More Forest Cover Recorded

Photo: Donald Delahaye Senior Director, Forest Signs and Technical Services, at the Forestry Department, Miss Donna Lowe, speaking at a recent JIS ‘Think Tank’.

Story Highlights

  • Jamaica has recorded an afforestation rate of 0.41 per cent, a turn-around in the pattern of forestation since it was first checked in 1998.
  • At that time it was revealed that the country was being impacted by a deforestation rate of 0.1 per cent, losing some 336 hectares of forests annually.
  • The revelation is contained in the recently completed Land Use Assessment Plan report for 2013, which recorded actual forest cover on the Jamaican landscape.

Jamaica has recorded an afforestation  rate of 0.41 per cent,  a turn-around in the pattern of forestation since it was first checked in 1998.

At that time it was revealed that the country was being impacted by a deforestation rate of 0.1 per cent, losing some 336 hectares of forests annually.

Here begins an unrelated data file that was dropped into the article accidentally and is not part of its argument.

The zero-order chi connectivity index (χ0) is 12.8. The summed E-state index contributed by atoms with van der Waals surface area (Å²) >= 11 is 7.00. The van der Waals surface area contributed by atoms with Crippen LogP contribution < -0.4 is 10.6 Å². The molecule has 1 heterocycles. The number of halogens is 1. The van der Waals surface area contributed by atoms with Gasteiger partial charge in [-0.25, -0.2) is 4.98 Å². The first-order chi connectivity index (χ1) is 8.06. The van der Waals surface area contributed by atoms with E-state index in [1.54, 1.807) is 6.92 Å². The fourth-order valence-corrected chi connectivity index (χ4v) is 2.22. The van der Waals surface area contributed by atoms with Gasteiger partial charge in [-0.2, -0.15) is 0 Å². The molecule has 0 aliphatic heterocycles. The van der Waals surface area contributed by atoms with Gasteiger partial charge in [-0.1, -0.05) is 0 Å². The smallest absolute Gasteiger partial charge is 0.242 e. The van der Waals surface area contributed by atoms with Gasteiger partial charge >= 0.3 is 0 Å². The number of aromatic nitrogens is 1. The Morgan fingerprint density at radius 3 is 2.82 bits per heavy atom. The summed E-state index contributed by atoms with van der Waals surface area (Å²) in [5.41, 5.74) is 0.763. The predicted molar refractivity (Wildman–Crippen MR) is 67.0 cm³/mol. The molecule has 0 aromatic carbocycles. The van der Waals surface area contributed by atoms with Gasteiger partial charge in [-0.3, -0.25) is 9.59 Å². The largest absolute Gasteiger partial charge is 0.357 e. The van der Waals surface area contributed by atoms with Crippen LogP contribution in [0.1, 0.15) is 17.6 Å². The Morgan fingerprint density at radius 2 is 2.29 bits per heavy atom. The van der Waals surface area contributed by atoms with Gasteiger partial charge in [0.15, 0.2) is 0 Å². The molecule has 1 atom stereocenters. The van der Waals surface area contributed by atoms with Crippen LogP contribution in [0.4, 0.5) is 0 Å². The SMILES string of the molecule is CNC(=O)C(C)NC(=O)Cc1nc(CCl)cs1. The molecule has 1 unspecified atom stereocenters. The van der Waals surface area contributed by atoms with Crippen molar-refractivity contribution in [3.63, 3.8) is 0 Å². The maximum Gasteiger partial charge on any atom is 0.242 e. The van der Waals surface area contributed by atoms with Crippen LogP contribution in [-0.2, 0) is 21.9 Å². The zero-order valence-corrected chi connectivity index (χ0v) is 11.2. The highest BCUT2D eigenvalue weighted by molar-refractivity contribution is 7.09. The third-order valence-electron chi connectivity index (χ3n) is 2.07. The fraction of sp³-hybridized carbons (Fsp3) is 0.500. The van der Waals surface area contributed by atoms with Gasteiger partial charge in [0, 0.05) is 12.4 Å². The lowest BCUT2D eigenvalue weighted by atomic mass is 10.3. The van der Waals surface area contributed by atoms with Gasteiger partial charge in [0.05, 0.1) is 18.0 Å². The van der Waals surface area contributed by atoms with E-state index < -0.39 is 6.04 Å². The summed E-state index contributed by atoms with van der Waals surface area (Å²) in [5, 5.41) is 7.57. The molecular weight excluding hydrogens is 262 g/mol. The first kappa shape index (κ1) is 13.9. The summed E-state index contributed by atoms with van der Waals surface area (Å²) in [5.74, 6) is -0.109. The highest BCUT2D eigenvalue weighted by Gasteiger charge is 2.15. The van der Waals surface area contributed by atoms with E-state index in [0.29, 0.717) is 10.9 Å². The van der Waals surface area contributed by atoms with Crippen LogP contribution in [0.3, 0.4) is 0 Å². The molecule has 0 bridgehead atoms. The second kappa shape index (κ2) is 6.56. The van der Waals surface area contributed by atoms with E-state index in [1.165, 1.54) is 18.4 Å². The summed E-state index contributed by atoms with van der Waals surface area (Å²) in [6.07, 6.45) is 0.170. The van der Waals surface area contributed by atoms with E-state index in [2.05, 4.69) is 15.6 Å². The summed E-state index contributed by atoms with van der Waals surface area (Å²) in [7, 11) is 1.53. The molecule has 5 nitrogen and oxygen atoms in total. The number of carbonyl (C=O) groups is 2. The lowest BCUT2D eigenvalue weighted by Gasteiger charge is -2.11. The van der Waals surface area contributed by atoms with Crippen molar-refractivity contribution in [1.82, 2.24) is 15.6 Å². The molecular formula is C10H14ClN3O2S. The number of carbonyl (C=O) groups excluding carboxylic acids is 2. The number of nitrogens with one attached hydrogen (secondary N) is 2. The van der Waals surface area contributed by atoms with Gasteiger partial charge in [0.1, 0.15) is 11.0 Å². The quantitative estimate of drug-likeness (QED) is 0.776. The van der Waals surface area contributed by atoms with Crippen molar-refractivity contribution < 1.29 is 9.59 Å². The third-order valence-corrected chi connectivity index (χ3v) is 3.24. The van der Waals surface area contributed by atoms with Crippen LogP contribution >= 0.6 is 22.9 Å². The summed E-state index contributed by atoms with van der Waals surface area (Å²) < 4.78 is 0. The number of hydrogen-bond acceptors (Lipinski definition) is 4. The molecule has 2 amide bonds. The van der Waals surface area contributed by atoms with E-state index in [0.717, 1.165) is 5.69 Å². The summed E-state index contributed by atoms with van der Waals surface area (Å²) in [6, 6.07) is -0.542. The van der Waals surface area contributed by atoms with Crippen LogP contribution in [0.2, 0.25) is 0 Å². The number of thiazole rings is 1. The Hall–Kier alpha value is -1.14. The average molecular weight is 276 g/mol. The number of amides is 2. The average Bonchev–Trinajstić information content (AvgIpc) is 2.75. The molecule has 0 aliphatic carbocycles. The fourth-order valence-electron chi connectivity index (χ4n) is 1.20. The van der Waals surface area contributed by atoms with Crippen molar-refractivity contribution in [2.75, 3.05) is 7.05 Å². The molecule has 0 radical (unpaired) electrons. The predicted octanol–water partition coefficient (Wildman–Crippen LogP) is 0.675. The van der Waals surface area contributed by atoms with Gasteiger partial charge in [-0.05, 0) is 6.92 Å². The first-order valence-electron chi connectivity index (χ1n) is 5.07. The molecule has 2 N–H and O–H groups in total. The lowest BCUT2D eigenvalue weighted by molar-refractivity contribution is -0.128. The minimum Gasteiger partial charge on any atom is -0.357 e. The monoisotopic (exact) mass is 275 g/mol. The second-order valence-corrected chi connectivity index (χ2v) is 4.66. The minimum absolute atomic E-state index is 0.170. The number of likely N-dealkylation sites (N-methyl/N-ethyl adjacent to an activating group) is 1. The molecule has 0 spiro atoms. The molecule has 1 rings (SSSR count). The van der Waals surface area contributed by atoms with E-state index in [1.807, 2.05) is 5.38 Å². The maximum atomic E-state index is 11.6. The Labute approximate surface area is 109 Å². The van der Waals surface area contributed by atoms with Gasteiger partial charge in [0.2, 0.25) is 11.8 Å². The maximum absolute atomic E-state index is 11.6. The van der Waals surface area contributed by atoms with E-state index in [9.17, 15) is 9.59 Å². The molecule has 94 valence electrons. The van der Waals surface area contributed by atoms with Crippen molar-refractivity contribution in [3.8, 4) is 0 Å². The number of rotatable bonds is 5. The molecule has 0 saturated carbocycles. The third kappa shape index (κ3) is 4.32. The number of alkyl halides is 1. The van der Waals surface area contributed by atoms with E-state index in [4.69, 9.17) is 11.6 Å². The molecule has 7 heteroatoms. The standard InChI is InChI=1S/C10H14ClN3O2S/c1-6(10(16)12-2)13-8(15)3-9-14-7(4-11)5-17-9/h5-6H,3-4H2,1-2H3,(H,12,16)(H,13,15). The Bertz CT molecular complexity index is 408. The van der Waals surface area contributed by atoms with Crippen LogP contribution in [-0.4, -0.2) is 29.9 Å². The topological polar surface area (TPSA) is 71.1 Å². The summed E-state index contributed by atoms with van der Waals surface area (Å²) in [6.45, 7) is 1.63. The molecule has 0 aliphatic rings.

The revelation is contained in the recently completed Land Use Assessment Plan report for 2013, which recorded actual forest cover on the Jamaican landscape.

Senior Director, Forest Signs and Technical Services at the Forestry Department,  Donna Lowe, told a recent JIS ‘Think Tank’  that this is good news, considering the negatives, such as extended dry periods and wild fires.

“It’s good to have an afforestation or a gain in forest cover. What this means is that areas that were once forested are now coming back into forests. Additionally, areas that were non forest areas, such as abandoned agricultural lands, are now reverting to secondary forests,” she noted.

Miss Lowe said while it is certainly good news for the country to have an increase in forest cover, the quality of the forest cover  is also of equal importance.

She added that Jamaica has seen a decline in all major forest categories, except the secondary forests (classified locally as bush).

Miss Lowe said the country has suffered in its primary forest cover and the  Forestry Department will be instituting stricter compliance and enforcement strategies to get persons to desist from destroying the forests or causing them to be destroyed, whether through illegal logging, fires, squatting or other entrepreneurial threats.

“We are encouraging Jamaicans to leave the forests alone.  Look at alternative measures and practices that you can use to conserve our forest cover,” she urged.

JIS Social